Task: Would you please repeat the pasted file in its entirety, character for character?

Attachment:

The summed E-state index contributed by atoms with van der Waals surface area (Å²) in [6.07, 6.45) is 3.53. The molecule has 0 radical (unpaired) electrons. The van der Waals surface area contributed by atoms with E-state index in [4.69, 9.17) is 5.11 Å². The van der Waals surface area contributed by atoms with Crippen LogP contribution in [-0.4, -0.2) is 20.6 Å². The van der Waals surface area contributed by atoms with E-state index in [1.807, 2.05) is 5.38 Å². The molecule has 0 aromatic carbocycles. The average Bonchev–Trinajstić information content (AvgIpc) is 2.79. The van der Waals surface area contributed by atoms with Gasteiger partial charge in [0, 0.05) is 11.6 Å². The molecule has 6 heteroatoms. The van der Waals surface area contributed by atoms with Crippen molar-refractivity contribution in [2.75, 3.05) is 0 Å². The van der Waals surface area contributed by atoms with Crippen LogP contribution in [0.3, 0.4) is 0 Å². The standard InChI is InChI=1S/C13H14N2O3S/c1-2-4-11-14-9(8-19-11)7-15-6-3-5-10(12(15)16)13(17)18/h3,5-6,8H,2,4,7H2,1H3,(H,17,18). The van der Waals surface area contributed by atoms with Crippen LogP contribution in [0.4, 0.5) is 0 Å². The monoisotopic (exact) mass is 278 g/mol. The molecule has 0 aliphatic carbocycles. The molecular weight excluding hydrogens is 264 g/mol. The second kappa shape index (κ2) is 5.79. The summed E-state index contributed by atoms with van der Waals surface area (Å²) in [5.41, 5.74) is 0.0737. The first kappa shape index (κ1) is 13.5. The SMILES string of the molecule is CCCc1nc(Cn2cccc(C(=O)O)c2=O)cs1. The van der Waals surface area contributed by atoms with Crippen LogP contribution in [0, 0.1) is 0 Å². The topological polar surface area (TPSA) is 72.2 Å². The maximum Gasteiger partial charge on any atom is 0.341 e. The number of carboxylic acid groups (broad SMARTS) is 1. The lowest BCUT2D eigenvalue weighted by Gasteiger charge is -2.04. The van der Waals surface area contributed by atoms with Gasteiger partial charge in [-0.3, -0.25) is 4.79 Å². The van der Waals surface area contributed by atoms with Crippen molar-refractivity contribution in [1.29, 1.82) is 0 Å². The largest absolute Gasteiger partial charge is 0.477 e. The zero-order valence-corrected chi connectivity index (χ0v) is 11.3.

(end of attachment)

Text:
The summed E-state index contributed by atoms with van der Waals surface area (Å²) in [6.07, 6.45) is 3.53. The molecule has 0 radical (unpaired) electrons. The van der Waals surface area contributed by atoms with E-state index in [4.69, 9.17) is 5.11 Å². The van der Waals surface area contributed by atoms with Crippen LogP contribution in [-0.4, -0.2) is 20.6 Å². The van der Waals surface area contributed by atoms with E-state index in [1.807, 2.05) is 5.38 Å². The molecule has 0 aromatic carbocycles. The average Bonchev–Trinajstić information content (AvgIpc) is 2.79. The van der Waals surface area contributed by atoms with Gasteiger partial charge in [0, 0.05) is 11.6 Å². The molecule has 6 heteroatoms. The van der Waals surface area contributed by atoms with Crippen molar-refractivity contribution in [2.75, 3.05) is 0 Å². The van der Waals surface area contributed by atoms with Crippen LogP contribution in [0.3, 0.4) is 0 Å². The standard InChI is InChI=1S/C13H14N2O3S/c1-2-4-11-14-9(8-19-11)7-15-6-3-5-10(12(15)16)13(17)18/h3,5-6,8H,2,4,7H2,1H3,(H,17,18). The van der Waals surface area contributed by atoms with Crippen LogP contribution in [0.4, 0.5) is 0 Å². The monoisotopic (exact) mass is 278 g/mol. The molecule has 0 aliphatic carbocycles. The molecular weight excluding hydrogens is 264 g/mol. The second kappa shape index (κ2) is 5.79. The summed E-state index contributed by atoms with van der Waals surface area (Å²) in [5.41, 5.74) is 0.0737. The first kappa shape index (κ1) is 13.5. The SMILES string of the molecule is CCCc1nc(Cn2cccc(C(=O)O)c2=O)cs1. The van der Waals surface area contributed by atoms with Crippen LogP contribution in [0, 0.1) is 0 Å². The topological polar surface area (TPSA) is 72.2 Å². The maximum Gasteiger partial charge on any atom is 0.341 e. The number of carboxylic acid groups (broad SMARTS) is 1. The lowest BCUT2D eigenvalue weighted by Gasteiger charge is -2.04. The van der Waals surface area contributed by atoms with Gasteiger partial charge in [-0.3, -0.25) is 4.79 Å². The van der Waals surface area contributed by atoms with Crippen molar-refractivity contribution in [1.29, 1.82) is 0 Å². The largest absolute Gasteiger partial charge is 0.477 e. The zero-order valence-corrected chi connectivity index (χ0v) is 11.3.